This imposes another level of complexity. Imagine that the environmental factor triggering senescence initiation is present, but competence has not yet been acquired (Jing et al., 2003, 2005). Senescence will not occur until conditions arise that develop competence and it will appear as if the factors that induce competence are primary inducers of senescence.

Regulation can operate at many levels, from the epigenetic unmasking of promoters and genes in chromatin, to post-translational protein modification or compartmentalization (Wingler, 2007). Early ideas about senescence were based on evidence that development of ripeness to senesce depends primarily on transcription, whereas the senescence trigger and subsequent mechanism may be largely post-transcriptional (and even post-translational) events (Thomas & Stoddart, 1980; Smart, 1994; Sullivan et al., 2003; Thompson et al., 2004; Hopkins et al., 2007). This makes the notion of a ‘senescence switch’ conceptually and experimentally difficult.

Development as an amplifier

Because senescence is a terminal process, it is on the receiving end of the amplifier effect in plant development. A small perturbation early in development can have considerable consequences for the subsequent expression of senescence. This is apparent in Arabidopsis, where most growth and flowering mutants also have disturbed leaf senescence (Ellis et al., 2005; Riefler et al., 2006). This is part of the allometric control of senescence and life-history, which has been discussed by Ougham et al. (2007) and Marbàet al. (2007). Thus, genes for plastid assembly are, in the broad sense, senescence genes because a chloroplast has to be built in its characteristic way before it transdifferentiates into a gerontoplast.

Arising from the early classical molecular biology approaches of differential cloning (Smart, 1994; Buchanan-Wollaston, 1997) through to contemporary omics methods (Buchanan-Wollaston et al., 2003; Guo et al., 2004), knowledge of the variety of gene classes associated with senescence has revealed that the syndrome subsumes a wider range of cellular and physiological processes than might have been expected. Collections of senescence-associated genes typically comprise a number of transcription factors and other regulators – examples include WRKY factors, leucine zipper proteins, SARK and SIRK receptor kinases, calmodulin-binding proteins, MYBs, zinc fingers, MADS boxes, chromatin architecture-controlling AT-hook proteins and NAC factors (Hinderhofer & Zentgraf, 2001; Buchanan-Wollaston et al., 2003; Lim et al. 2003, 2007; Lin & Wu, 2004). This adds up to a picture of the senescence program as a rather loose assemblage of transcriptional, post-transcriptional, epigenetic and allometric modules, which is difficult to convert into a coherent mechanistic framework.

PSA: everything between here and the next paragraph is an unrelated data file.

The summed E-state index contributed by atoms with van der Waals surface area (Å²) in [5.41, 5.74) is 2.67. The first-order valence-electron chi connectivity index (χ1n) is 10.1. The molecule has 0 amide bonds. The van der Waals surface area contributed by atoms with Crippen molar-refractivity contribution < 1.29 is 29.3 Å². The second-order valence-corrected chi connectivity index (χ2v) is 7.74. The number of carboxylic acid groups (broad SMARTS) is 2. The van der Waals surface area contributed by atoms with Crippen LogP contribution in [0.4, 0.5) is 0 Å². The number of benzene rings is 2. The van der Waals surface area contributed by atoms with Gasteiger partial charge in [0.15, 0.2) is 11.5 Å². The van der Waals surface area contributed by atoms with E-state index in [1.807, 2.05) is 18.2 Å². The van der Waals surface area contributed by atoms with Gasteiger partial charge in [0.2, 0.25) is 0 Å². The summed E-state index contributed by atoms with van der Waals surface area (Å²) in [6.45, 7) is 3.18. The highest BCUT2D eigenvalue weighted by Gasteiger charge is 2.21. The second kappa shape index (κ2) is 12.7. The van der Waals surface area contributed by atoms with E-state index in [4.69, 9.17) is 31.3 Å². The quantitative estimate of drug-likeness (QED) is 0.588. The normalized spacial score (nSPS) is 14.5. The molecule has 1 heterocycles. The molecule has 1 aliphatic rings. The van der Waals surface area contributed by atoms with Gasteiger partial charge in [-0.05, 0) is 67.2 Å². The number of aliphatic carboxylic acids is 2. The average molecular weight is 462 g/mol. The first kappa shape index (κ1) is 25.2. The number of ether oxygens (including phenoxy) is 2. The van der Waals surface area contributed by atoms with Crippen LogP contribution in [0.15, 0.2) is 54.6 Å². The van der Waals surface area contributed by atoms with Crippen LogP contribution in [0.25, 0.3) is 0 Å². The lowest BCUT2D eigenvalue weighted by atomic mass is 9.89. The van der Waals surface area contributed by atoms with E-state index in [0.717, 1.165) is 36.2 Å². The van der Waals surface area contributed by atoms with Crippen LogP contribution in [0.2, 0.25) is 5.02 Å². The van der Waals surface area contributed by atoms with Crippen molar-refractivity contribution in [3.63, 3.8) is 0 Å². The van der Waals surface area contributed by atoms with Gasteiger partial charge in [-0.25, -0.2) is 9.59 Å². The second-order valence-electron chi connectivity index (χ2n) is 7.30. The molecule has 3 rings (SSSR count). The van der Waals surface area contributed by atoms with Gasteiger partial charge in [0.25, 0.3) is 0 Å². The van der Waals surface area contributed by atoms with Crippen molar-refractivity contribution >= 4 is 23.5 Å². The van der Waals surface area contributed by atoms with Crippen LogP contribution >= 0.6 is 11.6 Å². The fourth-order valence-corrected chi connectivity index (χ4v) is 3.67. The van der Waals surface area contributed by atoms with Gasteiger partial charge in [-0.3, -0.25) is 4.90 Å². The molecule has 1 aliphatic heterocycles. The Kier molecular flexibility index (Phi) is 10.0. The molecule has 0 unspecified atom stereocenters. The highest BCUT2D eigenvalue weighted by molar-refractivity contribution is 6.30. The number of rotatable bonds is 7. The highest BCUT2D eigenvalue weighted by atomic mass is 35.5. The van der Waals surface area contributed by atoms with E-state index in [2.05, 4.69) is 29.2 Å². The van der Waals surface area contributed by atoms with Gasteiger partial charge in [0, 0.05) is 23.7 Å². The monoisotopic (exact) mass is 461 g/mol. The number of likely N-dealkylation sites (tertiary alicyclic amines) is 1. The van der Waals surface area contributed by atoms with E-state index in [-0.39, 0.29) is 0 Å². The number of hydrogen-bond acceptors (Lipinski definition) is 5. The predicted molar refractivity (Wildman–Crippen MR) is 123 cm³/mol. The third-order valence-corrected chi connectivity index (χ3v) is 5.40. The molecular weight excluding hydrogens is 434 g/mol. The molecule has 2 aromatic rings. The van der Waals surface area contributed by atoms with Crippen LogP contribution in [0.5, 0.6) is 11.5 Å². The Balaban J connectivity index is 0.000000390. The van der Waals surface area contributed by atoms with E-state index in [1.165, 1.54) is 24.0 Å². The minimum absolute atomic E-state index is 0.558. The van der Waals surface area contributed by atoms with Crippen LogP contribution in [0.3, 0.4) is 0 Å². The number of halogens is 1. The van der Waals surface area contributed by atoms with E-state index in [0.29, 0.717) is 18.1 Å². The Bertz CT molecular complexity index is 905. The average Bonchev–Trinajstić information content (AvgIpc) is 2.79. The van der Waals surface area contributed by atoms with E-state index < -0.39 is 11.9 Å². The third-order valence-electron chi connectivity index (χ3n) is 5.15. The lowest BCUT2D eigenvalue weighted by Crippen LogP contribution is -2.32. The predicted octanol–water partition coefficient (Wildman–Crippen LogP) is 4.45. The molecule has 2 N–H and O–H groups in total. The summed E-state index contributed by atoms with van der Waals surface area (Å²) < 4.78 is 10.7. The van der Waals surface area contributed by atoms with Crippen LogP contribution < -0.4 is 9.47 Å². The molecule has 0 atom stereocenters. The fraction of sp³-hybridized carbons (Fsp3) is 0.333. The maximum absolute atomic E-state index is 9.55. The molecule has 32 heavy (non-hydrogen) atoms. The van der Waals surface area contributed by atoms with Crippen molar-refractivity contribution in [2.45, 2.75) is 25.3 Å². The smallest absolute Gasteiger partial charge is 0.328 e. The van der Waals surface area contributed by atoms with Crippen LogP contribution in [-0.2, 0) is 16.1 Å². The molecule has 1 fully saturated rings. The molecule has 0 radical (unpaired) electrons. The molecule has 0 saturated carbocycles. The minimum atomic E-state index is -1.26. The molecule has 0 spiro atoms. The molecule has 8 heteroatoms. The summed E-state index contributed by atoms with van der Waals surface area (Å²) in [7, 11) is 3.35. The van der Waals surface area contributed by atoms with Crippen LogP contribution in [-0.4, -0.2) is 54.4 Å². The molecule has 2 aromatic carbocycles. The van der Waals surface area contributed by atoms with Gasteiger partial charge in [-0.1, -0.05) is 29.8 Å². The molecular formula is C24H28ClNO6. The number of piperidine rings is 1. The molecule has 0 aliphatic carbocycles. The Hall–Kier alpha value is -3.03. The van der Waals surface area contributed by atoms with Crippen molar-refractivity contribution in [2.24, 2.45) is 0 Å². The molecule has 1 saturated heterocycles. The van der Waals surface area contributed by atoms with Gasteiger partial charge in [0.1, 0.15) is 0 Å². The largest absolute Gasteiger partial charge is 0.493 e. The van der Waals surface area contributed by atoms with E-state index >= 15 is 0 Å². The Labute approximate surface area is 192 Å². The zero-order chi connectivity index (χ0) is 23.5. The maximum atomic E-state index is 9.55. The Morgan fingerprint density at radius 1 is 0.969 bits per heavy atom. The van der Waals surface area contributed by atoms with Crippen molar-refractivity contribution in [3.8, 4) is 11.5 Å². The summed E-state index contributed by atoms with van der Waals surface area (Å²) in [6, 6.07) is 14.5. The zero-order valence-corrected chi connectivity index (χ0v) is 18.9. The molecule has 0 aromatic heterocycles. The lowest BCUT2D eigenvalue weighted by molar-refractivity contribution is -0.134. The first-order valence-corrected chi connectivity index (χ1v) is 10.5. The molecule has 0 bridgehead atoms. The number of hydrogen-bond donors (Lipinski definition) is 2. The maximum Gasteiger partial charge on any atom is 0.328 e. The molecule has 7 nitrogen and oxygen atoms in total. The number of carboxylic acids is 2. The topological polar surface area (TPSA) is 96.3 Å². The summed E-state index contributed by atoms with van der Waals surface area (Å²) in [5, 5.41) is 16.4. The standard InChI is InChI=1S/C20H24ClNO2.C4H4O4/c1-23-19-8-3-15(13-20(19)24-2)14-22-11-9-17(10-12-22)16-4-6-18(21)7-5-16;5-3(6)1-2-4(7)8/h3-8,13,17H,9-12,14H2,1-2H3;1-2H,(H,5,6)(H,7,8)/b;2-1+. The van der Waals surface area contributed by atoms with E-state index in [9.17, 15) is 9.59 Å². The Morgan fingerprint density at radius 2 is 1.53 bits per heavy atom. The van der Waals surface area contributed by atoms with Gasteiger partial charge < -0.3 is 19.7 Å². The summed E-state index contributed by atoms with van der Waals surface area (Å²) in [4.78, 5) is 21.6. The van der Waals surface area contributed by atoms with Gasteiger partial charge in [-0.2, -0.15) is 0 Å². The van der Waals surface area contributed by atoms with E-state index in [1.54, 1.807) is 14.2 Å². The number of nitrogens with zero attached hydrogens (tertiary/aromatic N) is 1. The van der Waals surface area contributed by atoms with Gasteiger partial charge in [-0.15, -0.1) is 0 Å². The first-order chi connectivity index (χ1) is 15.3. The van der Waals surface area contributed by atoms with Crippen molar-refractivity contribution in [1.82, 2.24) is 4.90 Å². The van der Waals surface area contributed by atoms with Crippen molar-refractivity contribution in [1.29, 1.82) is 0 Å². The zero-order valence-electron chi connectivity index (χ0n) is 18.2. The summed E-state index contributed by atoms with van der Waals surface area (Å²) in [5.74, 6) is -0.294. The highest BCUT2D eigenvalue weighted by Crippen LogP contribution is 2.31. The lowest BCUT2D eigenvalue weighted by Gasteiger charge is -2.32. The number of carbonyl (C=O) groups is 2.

Timetable or program?

What is the difference between a timetable and a program? A timetable is a record of events occurring in sequence, whereas a program requires the events to occur in a given order. While mutant studies may provide data about a program, profiling techniques, such as DNA microarrays, record instead a developmental timetable. In order to obtain reproducible data, plants are passed through the developmental stages under highly controlled conditions, and consequently development follows a certain trajectory. The search for senescence-associated genes, with differential expression, by using this approach (Lin & Wu, 2004; Guo et al., 2004; Buchanan-Wollaston et al., 2005) is motivated by a hope that some of these genes may be important for senescence, or at least could be markers of certain stages of senescence.

If senescence is not much of a program, even finding marker genes for senescence stages could be problematic. An illustration of this is the results from transcript profiling in autumn leaves of a free-growing aspen (Populus tremula L.). Senescence in this tree, measured as chlorophyll degradation, is initiated around 10 September, regardless of the weather conditions, and is therefore under photoperiodic control (Keskitalo et al., 2005). Further studies of a range of aspen ecotypes (see Luquez et al., 2007) have shown that the onset of senescence in the glasshouse, under natural photoperiod but otherwise controlled environmental conditions, is synchronized with free-growing ramets of the same clones, confirming that senescence in this system is triggered by the light environment alone. We performed transcript profiling using DNA microarrays over the period of initiation of senescence using leaf samples harvested from the same free-growing tree over 4 yr (Keskitalo et al., 2005, Y. Fracheboud et al., unpublished). There are indeed limitations in this approach. Leaf-to-leaf variation within a single tree, and the fact that the arrays used covered only c. 40% of the genome, will certainly reduce the precision of an analysis. Nevertheless, the data constitute a sufficiently large and representative sample of the entire senescence-associated transcriptome (Bhalerao et al., 2003) to permit conclusions to be drawn. Even if critical genes that become induced and start the senescence program are absent from this analysis, a change in expression of a significant fraction of the arrayed genes would be expected if the term ‘program’ is to be justified. The expectation was to find that gene expression altered during this period and that a major shift in gene expression should occur before, at, or after, the initiation of senescence.